Craig Hoekema, pastor of Calvin CRC in Ottawa, agreed with the resolution while lamenting its potential effect. “The word unchastity in our confessions has to have meaning,” The Banner quotes him as saying. “I understand the implications of this. I don’t delight in that, but I believe we need to stand.”
American delegates Jason Biu and Trevor Mouw held that the report and its confessional status would be pastorally beneficial.
“The young people in our denomination are looking at us, and they need this clarity,” said Mouw, as quoted in The Banner article from the previous day’s vote.
“I speak in favour of this because it gives me clarity to walk alongside people in love in my community,” said Biu according to Christian Courier’s report on the synod.
Christian Courier is a Canadian-based independent periodical that serves Presbyterian and Reformed readers across North America. Editor Angela Bick explained in a phone interview that this concern for greater clarity on homosexuality likely emerges from the wish to stem a conflict like 1990s-era CRC disagreements over women’s ordination.
Some conservative members and congregations left the CRC when the denomination began ordaining women in 1995. Earlier this year, a sister denomination called the Reformed Church in America lost 43 of its 1,000 congregations, many saying they felt they had to leave to maintain traditional beliefs on sexuality.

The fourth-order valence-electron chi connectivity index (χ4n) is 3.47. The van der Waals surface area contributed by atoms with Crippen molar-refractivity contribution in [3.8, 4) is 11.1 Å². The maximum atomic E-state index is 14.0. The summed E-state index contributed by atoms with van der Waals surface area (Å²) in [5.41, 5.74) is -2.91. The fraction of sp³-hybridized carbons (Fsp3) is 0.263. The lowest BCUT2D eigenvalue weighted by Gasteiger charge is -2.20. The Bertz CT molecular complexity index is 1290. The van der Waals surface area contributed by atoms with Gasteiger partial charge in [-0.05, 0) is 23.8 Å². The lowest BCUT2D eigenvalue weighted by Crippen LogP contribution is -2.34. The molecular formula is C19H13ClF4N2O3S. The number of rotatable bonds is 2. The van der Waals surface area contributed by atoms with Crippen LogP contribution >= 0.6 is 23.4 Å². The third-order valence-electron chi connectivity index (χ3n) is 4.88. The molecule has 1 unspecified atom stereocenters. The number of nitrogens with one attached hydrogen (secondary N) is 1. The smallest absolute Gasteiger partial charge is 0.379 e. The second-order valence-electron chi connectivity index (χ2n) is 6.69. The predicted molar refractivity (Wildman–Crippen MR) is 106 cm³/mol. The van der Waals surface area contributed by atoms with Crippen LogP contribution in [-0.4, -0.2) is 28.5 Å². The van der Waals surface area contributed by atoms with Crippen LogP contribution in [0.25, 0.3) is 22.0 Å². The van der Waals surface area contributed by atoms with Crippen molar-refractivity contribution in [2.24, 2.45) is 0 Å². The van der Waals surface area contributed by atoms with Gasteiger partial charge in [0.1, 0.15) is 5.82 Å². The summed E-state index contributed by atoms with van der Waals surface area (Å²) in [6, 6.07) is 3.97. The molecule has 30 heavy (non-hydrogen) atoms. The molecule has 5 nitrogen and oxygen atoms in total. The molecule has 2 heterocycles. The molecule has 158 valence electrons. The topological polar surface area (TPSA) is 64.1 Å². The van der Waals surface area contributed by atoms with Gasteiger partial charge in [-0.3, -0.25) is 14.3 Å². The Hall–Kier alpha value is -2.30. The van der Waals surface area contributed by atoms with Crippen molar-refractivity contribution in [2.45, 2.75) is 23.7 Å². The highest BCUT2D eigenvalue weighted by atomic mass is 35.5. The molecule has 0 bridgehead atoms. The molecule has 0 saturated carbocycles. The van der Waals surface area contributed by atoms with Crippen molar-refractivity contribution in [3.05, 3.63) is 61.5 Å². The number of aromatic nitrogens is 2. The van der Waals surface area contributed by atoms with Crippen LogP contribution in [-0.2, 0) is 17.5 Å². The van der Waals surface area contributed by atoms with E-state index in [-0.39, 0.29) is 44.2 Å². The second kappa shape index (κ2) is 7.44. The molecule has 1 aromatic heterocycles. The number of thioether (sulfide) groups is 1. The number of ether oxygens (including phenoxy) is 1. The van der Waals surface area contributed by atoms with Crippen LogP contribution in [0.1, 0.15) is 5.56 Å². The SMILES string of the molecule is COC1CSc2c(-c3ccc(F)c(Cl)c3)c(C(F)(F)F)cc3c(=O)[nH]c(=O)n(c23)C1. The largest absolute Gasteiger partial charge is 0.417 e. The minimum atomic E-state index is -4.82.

Support for the conservative CRC sexuality decisions seems lower in Canada than the United States. “Anecdotally, the breakdown [in the June 15 vote] would have been different if only Canadians had voted,” Bick suggested. “The 70-30 split doesn’t really line up with Canadians that I hear from, or even my local church. I think it would be closer to 50-50.”
She warned against making generalizations, however, and that geographic, cultural and theological differences exist in both countries.
In the months leading up to synod, Canadian congregations made far greater use of the Challenging Conversations Toolkit, a resource put out by the CRC main office to help communities talk about different approaches Human Sexuality Report while maintaining relationships amidst those differences. A Banner article from shortly before synod listed multiple events in CRC churches throughout Canada that either used this resource or otherwise had the same goal.
“Canadian churches have hosted many more such events than American churches have,” said toolkit developer Sean Baker in a report in The Banner.
Canadian CRC leaders are now focused on discerning how their synod’s decisions affect their local congregations. Lynette van de Hoef Meyers, pastor of Good News CRC in London, Ont. and reporter for the Minority Report opposing the main Report, was cautiously hopeful.
“We are going to have a conversation [in our congregation], but I don’t want us to make rash decisions,” she told The Banner after the synod. “God works incredible things in the dark. I’m curious to see what God is doing.”
Matthew Neugebauer is a summer intern at Faith Today. A shortened version of this article will appear in our Sep/Oct print issue. Photo of rings by Sandy Millar from Unsplash.